If you can, try to eat a salad or at least, a meal with salad ingredients in it such a lycopene-rich tomatoes or iron-rich spinach.
According to Clay, dinnertime is where we can really go for it on the vegetable front. When choosing vegetables, go for variety, and ones with strong colours, which will provide a range of vitamins and minerals that your body needs.
“By drip-feeding your body with nutrients, it will not only benefit from a superior vitamin and mineral status, but the fibre content of these foods will support good bowel health and fill you up on relatively few calories,” explains Clay.
If you ride, make sure you eat
Our immunity is not only affected by our vitamin and mineral status. The presence of tissue damage and/or inflammation or the depletion of particular macronutrients during exercise could also be a contributing factor.
The winter isn’t going to be enough to stop us from riding, but if we haven’t fuelled ourselves correctly or efficiently, infections could occur, which could lead to days or even weeks off the bike.
Training on low carbohydrate stores has been linked with an increased release of the stress hormone, cortisol, as well as an increase in the immune system’s inflammatory response and a decrease on the production of protective immune markers.
If our immune system is low, and a bug is doing the rounds, we are susceptible to catching it. This is why we must make sure we eat adequately, not only before exercise, but during and after, too. Remember, food doesn’t only serve to fuel us; it also protects us.
The same can be said for a poor protein intake. Research suggests that a lack of protein has been shown to negatively affect our immune system. After exercise, our body is in a state of trauma.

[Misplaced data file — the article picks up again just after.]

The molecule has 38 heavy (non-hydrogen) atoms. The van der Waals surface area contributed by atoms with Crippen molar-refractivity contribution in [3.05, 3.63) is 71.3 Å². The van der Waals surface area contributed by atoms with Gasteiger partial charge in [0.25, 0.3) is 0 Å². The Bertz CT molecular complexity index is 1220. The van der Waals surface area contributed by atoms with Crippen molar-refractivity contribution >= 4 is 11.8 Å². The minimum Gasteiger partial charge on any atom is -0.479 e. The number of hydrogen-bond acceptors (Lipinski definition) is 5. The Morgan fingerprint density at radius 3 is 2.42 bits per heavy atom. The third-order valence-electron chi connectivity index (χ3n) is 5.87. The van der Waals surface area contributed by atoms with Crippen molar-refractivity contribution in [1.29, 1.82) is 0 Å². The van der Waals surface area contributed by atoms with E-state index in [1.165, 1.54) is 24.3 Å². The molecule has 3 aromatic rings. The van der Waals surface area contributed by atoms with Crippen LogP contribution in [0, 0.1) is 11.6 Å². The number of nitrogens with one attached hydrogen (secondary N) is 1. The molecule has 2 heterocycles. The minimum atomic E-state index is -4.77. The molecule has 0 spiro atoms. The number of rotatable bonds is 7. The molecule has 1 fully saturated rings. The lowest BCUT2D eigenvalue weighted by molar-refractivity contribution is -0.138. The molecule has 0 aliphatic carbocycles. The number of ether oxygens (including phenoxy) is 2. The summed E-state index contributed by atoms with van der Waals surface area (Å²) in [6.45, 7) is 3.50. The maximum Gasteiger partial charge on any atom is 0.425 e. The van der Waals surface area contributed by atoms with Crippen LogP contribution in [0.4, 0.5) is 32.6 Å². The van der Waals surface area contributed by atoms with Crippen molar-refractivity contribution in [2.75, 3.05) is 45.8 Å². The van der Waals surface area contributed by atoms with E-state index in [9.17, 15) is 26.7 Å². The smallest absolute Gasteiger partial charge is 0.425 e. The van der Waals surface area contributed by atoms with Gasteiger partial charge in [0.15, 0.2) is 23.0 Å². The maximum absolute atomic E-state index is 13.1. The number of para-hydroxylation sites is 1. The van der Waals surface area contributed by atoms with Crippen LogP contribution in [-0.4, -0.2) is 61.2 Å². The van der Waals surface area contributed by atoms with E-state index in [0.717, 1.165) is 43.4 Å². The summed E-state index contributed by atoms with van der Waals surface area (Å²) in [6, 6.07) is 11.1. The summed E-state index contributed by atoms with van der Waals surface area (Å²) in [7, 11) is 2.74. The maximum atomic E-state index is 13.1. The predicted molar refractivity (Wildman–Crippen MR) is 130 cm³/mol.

Muscles are damaged, stress hormones are released, and our body’s immune system is lowered. It’s important to take on proteins to repair muscle damage, and sugar to elevate blood sugar levels.
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Meal ideas to keep you cold free and riding through the winter
Thai-style chicken, shiitake and tenderstem broccoli with noodles and coconut broth
This is an incredibly quick, no-hassle meal yet it seems on serving as if you have made quite an effort. It’s also a complete meal in a bowl so there’s little washing up.
Serves: Four to six
Preparation time: 15-20 minutes
Cooking time: 25 minutes
1½ tbsp groundnut oil
6 shallots, peeled and sliced
4 cloves garlic, sliced
100g shiitake mushrooms, sliced
600g butternut squash, deseeded, peeled and cut into cubes
1 tsp ground turmeric
1 or 2 tbsp Thai red curry paste (depending on strength of paste)
400ml tinned coconut milk
250ml chicken stock
350g chicken breast fillet, cut into chunks
200g tenderstem broccoli, halved horizontally
½-1 tsp soft light brown sugar
Juice of half a lime
2 tsp fish sauce, or to taste
400g egg noodles
To finish off:
2 spring onions, chopped diagonally
1 medium red chilli, halved, deseeded and cut into shreds
2 tbsp fresh coriander
Wedges of lime
1 Put the oil into a large saucepan and fry the shallots, garlic, mushrooms and butternut squash until they are golden — it will take about 3 minutes
2 Add the turmeric and curry paste. Stir around the pan and cook for a minute or so until the spices become fragrant
3 Add the coconut milk and the stock and bring to a simmer. Cook for 10 minutes (the squash should feel quite soft) then add the chicken and tenderstem broccoli and cook for another five minutes. The squash should be completely tender and the chicken cooked through. You can add more stock or water if you would like it to be ‘soupier’
4 Season with the sugar, lime and fish sauce and adjust to your taste — you may want to add more lime or even a little more sugar. You want a balance of hot, sour, salty and sweet
5 Cook the noodles according to the instructions on the packet. Once cooked, divide the noodles between four or six bowls, spoon the chicken over them, and top with the spring onion, chilli and coriander. Offer wedges of lime to serve